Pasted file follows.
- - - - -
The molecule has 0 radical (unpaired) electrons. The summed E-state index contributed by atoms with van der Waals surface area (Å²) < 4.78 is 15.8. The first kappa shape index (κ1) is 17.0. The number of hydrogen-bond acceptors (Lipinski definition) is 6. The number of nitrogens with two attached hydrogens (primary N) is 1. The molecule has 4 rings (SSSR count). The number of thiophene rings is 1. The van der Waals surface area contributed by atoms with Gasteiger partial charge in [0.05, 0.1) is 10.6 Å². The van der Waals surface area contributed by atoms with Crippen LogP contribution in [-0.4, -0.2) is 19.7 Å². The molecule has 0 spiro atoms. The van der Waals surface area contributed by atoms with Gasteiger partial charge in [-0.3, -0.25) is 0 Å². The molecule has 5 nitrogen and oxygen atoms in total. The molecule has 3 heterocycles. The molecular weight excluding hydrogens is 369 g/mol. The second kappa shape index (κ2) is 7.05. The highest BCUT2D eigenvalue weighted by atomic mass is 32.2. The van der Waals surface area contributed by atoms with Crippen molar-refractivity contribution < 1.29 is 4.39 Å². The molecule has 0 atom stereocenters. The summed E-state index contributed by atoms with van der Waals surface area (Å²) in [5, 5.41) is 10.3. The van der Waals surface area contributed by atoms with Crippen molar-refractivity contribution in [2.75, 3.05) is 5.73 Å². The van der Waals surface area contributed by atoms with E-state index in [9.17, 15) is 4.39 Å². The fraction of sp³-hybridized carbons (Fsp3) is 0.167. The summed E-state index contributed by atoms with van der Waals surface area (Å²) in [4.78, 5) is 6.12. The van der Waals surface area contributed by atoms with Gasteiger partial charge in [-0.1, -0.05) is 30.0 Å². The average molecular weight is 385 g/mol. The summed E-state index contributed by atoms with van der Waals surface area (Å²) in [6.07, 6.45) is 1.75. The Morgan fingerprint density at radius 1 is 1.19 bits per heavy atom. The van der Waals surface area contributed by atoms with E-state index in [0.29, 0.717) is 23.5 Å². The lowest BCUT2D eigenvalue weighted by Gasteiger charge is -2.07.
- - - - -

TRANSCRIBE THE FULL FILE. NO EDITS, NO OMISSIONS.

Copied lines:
The molecule has 0 radical (unpaired) electrons. The summed E-state index contributed by atoms with van der Waals surface area (Å²) < 4.78 is 15.8. The first kappa shape index (κ1) is 17.0. The number of hydrogen-bond acceptors (Lipinski definition) is 6. The number of nitrogens with two attached hydrogens (primary N) is 1. The molecule has 4 rings (SSSR count). The number of thiophene rings is 1. The van der Waals surface area contributed by atoms with Gasteiger partial charge in [0.05, 0.1) is 10.6 Å². The van der Waals surface area contributed by atoms with Crippen LogP contribution in [-0.4, -0.2) is 19.7 Å². The molecule has 0 spiro atoms. The van der Waals surface area contributed by atoms with Gasteiger partial charge in [-0.3, -0.25) is 0 Å². The molecule has 5 nitrogen and oxygen atoms in total. The molecule has 3 heterocycles. The molecular weight excluding hydrogens is 369 g/mol. The second kappa shape index (κ2) is 7.05. The highest BCUT2D eigenvalue weighted by atomic mass is 32.2. The van der Waals surface area contributed by atoms with Crippen molar-refractivity contribution < 1.29 is 4.39 Å². The molecule has 0 atom stereocenters. The summed E-state index contributed by atoms with van der Waals surface area (Å²) in [5, 5.41) is 10.3. The van der Waals surface area contributed by atoms with Crippen molar-refractivity contribution in [2.75, 3.05) is 5.73 Å². The van der Waals surface area contributed by atoms with E-state index in [9.17, 15) is 4.39 Å². The fraction of sp³-hybridized carbons (Fsp3) is 0.167. The summed E-state index contributed by atoms with van der Waals surface area (Å²) in [4.78, 5) is 6.12. The van der Waals surface area contributed by atoms with Gasteiger partial charge in [-0.1, -0.05) is 30.0 Å². The average molecular weight is 385 g/mol. The summed E-state index contributed by atoms with van der Waals surface area (Å²) in [6.07, 6.45) is 1.75. The Morgan fingerprint density at radius 1 is 1.19 bits per heavy atom. The van der Waals surface area contributed by atoms with E-state index in [0.29, 0.717) is 23.5 Å². The lowest BCUT2D eigenvalue weighted by Gasteiger charge is -2.07.